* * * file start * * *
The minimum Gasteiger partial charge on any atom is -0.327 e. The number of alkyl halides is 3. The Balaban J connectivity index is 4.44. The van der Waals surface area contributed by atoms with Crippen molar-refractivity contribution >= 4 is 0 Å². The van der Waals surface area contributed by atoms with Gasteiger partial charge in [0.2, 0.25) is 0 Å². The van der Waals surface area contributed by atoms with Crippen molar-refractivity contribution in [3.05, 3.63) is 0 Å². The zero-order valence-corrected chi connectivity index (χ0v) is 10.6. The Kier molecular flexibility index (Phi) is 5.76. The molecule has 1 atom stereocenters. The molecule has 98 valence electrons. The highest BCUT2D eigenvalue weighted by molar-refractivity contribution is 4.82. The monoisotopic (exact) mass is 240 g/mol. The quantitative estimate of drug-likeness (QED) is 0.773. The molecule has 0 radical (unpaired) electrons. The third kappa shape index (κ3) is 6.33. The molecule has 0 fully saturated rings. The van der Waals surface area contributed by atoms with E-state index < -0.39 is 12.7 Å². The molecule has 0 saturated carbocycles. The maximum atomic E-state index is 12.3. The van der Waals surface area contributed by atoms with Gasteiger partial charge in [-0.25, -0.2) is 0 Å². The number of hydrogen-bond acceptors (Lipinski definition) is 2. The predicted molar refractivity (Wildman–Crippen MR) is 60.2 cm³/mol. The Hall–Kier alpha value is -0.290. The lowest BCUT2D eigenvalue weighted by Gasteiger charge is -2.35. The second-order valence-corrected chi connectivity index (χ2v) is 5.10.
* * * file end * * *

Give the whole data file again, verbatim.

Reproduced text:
The minimum Gasteiger partial charge on any atom is -0.327 e. The number of alkyl halides is 3. The Balaban J connectivity index is 4.44. The van der Waals surface area contributed by atoms with Crippen molar-refractivity contribution >= 4 is 0 Å². The van der Waals surface area contributed by atoms with Gasteiger partial charge in [0.2, 0.25) is 0 Å². The van der Waals surface area contributed by atoms with Crippen molar-refractivity contribution in [3.05, 3.63) is 0 Å². The zero-order valence-corrected chi connectivity index (χ0v) is 10.6. The Kier molecular flexibility index (Phi) is 5.76. The molecule has 1 atom stereocenters. The molecule has 98 valence electrons. The highest BCUT2D eigenvalue weighted by molar-refractivity contribution is 4.82. The monoisotopic (exact) mass is 240 g/mol. The quantitative estimate of drug-likeness (QED) is 0.773. The molecule has 0 radical (unpaired) electrons. The third kappa shape index (κ3) is 6.33. The molecule has 0 fully saturated rings. The van der Waals surface area contributed by atoms with E-state index < -0.39 is 12.7 Å². The molecule has 0 saturated carbocycles. The maximum atomic E-state index is 12.3. The van der Waals surface area contributed by atoms with Gasteiger partial charge in [-0.25, -0.2) is 0 Å². The number of hydrogen-bond acceptors (Lipinski definition) is 2. The predicted molar refractivity (Wildman–Crippen MR) is 60.2 cm³/mol. The Hall–Kier alpha value is -0.290. The lowest BCUT2D eigenvalue weighted by Gasteiger charge is -2.35. The second-order valence-corrected chi connectivity index (χ2v) is 5.10.